The Collections Trust has an excellent reputation as the coordinator of EU funding bids and projects. We are currently responsible for several concurrent programmes, and enjoy a great network across Europe.
We aim to lead two consortia in proposals for the ICT PSP Call 7 and are interested in hearing from UK organisations interested in the following:
- Food, drink and domestic history
- Data, metrics and web statistics
- Your name and contact details
- The ICT PSP strand you are interested in
- A summary of your interest/proposal
- Whether you have participated in an EU-funded project before
Does the ICT PSP fund Digitisation?
In a word - 'no'. The European Commission tends to regard the funding of digitisation as a priority for Member State Governments, and so the work programme focusses almost exclusively on making more active use of existing digitised material - mostly through aggregation (into platforms like the Culture Grid and Europeana), metadata-enhancement and the development of innovative applications.
We know that the absence of a current large-scale digitisation programme in the UK makes this problematic. The Europeana Foundation has agreed to ask the European Commission to put pressure on Member State Governments (including the UK Government) to support the costs of digitisation of cultural heritage, but for the time being the Department for Culture, Media and Sport regards digitisation as an arms-length activity to be supported by individual organisations.
The key benefits of the ICT PSP are (a) in providing funding support to improve and enhance the metadata, keywording, classification and accessibility of your data and (b) in supporting the costs of opening up your digital collections to services such as Europeana, which can expose them to a wider European audience.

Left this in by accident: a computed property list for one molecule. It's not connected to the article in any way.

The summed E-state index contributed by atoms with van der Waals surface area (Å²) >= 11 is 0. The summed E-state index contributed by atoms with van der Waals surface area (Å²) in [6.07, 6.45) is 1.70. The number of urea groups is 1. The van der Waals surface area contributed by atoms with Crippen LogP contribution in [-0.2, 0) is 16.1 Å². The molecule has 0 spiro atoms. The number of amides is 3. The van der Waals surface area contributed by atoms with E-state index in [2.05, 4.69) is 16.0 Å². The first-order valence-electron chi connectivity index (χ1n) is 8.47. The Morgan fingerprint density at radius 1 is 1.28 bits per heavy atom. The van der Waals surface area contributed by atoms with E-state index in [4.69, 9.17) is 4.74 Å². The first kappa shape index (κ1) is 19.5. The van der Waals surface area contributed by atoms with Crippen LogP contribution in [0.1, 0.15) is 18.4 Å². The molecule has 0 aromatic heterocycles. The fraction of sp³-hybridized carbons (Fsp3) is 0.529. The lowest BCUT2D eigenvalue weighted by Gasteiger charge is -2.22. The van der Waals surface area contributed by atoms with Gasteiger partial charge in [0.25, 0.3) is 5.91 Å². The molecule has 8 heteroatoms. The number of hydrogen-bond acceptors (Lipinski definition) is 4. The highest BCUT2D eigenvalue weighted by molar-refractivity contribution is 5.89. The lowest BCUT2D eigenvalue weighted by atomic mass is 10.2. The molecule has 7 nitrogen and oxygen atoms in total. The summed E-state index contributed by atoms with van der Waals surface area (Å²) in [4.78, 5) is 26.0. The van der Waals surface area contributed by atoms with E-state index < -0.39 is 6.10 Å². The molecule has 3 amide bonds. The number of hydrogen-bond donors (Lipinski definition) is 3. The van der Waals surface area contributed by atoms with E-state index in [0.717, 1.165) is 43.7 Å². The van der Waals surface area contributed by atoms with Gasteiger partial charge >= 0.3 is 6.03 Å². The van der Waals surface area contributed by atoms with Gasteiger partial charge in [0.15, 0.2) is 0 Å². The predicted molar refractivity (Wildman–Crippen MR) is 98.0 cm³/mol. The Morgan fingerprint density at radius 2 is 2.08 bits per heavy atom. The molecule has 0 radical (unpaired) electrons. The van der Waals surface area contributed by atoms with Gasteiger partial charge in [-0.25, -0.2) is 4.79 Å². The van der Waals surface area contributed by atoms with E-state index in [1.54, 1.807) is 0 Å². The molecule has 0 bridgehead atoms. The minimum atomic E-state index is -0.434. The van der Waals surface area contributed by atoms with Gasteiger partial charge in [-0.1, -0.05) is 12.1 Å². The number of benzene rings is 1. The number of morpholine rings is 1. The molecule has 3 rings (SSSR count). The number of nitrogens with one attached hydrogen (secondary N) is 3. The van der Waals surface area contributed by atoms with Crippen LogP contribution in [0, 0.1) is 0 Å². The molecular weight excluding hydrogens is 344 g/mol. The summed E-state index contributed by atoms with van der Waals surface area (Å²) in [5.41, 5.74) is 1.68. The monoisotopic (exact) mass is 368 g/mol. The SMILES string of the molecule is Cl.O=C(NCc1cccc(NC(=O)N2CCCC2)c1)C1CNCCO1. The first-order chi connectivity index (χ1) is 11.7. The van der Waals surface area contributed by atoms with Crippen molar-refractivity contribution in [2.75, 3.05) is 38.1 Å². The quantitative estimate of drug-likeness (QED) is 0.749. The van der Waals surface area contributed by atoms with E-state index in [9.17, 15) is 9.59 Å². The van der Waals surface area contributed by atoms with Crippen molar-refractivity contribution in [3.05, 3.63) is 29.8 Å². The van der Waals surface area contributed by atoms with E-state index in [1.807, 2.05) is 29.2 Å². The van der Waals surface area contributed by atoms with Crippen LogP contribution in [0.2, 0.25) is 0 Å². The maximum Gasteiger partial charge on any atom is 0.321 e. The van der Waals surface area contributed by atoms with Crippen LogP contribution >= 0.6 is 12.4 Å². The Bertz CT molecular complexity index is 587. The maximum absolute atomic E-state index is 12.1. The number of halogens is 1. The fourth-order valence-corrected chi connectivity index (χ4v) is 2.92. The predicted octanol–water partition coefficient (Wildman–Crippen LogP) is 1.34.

What do the 'Funding Types' mean?
The European Commission uses different funding models to support different kinds of work. These models affect what you can bid for, how you will work and who you can work with, so it is worth familiarising yourself with this information (note that we have only described the ones that are relevant to this call!):
- A Pilot B project is intended to develop and test a digital platform or service. For the ICT PSP projects, Pilot B projects can last between 24 to 36 months, during which time, the pilot platform has to be available for at least 6 months. These projects need at least 4 mutually-independent legal entites from at least 4 EU Member States to be eligible. Pilot B projects can usually reclaim up to 50% of their 'eligible costs' - such as personnel, subcontracting, direct costs and overheads.
- A Best Practice Network is a type of project which depends on a (usually pre-existing) network of 7 or more mutually-independent legal entities working together to develop, share and promote best practice in a particular discipline. Participants can usually apply for reimbursement of up to 80% of their eligible costs - which include personnel, subcontracting and direct costs such as travel (but not usually overheads).
- A Thematic Network is a type of project that brings together a network of people to address a specific theme or action from the Work Programme. The work of a Thematic Network is usually expected to be supported for between 18 and 36 months, after which they are expected to be self-sustaining without further support from the Commission. Thematic Networks are also obliged to be open to new members during the period of their operation, to expand their knowledge and impact. They are required to have a core consortium of at least 7 mutually-independent legal entities, and the costs that can be covered are usually allocated on a per-partner basis.